aardvark66 at GMAIL.COM
Tue Oct 11 23:33:10 UTC 2011
I first passed over this, as it did not seem significant, but then I
checked "awning" in the OED and found "a word of obscure origin". This
particular spelling is not evident elsewhere, so it may just be a typo
(and consider the source!).
The Scots Magazine. Volume 1(2). February 1739
The Case of Richard Copithorne, sole owner and master of the ship
Betty Galley. p. 81/2
> Having thus resolv'd, they kept the prisoners on board the privateer
> fourteen hours, without a drop of fresh water to relieve them ; which
> oblig'd two of them in that time to drink salt water several times :
> and supplied Mr. Copithorne with no other sustenance than bread and
> fishbones from the Captain of the privateer's table ; neither would
> they grant hi a little spirits to wash his wounds, nor in the heat of
> the day allow him the benefit of the arning which the had to keep off
> the scorching sun, but draw'd it aside on purpose to torment him with
> the heat ; which (being naked) blister'd his body in a most dismal
> manner, and the cold dew of the night falling afterwards, gave him as
> much uneasiness as the wounds he received in the engagement.
This account is repeated verbatim in 1742 parliamentary papers.
This is not the only citation.
The British Empire in America: Containing the History of the Discovery,
Settlement, Progress and State of the British Colonies on the Continent
and Islands of America. Vol. II. Second Edition. [By Mr. Oldmixon
History of Jamaica. 1739. Of Porto Bello. p. 384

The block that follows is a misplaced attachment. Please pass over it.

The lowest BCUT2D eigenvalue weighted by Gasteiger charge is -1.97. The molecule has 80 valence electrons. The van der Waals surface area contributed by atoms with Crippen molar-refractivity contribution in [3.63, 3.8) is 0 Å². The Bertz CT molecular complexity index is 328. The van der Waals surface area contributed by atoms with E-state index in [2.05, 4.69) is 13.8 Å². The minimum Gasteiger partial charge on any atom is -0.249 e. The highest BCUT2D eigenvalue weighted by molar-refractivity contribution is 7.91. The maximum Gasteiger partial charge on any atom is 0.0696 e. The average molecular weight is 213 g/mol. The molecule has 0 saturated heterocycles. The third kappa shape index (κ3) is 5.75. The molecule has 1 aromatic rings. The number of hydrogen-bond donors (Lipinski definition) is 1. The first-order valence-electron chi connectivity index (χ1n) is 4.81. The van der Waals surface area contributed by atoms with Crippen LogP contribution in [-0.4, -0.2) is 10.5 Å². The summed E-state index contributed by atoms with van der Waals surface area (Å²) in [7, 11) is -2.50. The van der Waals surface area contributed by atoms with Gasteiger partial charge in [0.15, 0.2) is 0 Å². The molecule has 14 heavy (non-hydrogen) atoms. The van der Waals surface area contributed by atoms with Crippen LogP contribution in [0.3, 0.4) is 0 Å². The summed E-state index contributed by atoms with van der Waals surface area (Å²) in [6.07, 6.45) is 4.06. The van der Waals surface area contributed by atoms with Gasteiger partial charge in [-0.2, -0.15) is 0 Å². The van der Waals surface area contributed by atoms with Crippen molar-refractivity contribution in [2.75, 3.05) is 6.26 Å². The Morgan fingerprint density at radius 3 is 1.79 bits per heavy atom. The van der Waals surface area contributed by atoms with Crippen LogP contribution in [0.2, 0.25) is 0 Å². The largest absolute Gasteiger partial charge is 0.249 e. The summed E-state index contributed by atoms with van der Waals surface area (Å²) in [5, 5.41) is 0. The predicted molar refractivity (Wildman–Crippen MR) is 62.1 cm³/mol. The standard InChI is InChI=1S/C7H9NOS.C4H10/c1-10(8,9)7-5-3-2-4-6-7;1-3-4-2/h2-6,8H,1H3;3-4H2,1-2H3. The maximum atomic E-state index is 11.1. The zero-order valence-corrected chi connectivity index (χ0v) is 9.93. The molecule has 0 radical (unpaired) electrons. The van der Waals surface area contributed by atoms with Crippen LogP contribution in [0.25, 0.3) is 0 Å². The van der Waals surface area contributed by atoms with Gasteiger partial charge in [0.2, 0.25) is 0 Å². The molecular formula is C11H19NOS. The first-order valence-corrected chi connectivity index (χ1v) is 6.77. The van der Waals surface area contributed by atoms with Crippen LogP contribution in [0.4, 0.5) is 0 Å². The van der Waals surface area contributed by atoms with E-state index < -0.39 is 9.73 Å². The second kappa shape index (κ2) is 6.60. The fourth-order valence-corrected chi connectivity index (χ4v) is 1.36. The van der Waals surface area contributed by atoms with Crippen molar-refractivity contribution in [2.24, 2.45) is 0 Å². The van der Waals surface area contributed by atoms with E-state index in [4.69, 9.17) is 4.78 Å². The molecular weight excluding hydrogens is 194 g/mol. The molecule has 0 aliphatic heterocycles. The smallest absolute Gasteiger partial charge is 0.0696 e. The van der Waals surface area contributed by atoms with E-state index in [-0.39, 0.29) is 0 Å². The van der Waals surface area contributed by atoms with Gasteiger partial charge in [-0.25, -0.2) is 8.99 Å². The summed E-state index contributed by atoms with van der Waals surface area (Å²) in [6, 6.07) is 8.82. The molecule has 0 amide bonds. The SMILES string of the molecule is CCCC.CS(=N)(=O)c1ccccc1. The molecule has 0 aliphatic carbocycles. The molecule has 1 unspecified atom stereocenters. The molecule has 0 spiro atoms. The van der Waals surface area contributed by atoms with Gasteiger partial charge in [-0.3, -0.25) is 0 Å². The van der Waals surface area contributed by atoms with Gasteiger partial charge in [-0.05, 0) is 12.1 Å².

> One Shot struck away the Stern of the Barge, another broke a large
> Gun, on the upper Deck, a third went thro' the Foretopmast, and the
> fourth thro' the Arning, within two Inches of the Mainmast, and beat
> down the Barricado of the Quarter Deck very near the Admiral's Person,
> killing three Men and wounding five...
The above account shows up earlier:
The London Magazine. April 1740
["The next speech was made in Favour of the Bill, by M. Valerius
Corvus, and was in Substance thus ... p. 171]. Of the Action at Porto
Bello. p. 176/1
The Weekly Amusement, &c. July 26, 1735
An Historical and Critical Account of the Largeness and Extent of the
City of Constantinople. Letter I. From a Gentleman in Constantinople, to
his Friend in London. p. 979/1
> The Grand Seignior returned from his palace up the canal to the
> Seraglio at four in the morning, we saluted him with twenty-one guns
> as he passed by our ship ; nine fine barges followed him with his
> women, they all rowed close by our ship, under an arning, that it was
> impossible to see any of them ; and when they landed there was a
> canopy or arch fixed, which was joined to the barge, for them to walk
> under, for two or three hundred yards, to a coach that shut up close ;
> so that nobody could see any of them.
These three passages shed no light on the etymology, but they do show a
spelling that is distinct from those already accounted for. There
appears to be no plausible ARN- connection--at least, not one I'm aware
of. So it may be just an odd phonetic spelling (non-rhotic? but that
would be odd for Scotland...).
The American Dialect Society - http://www.americandialect.org
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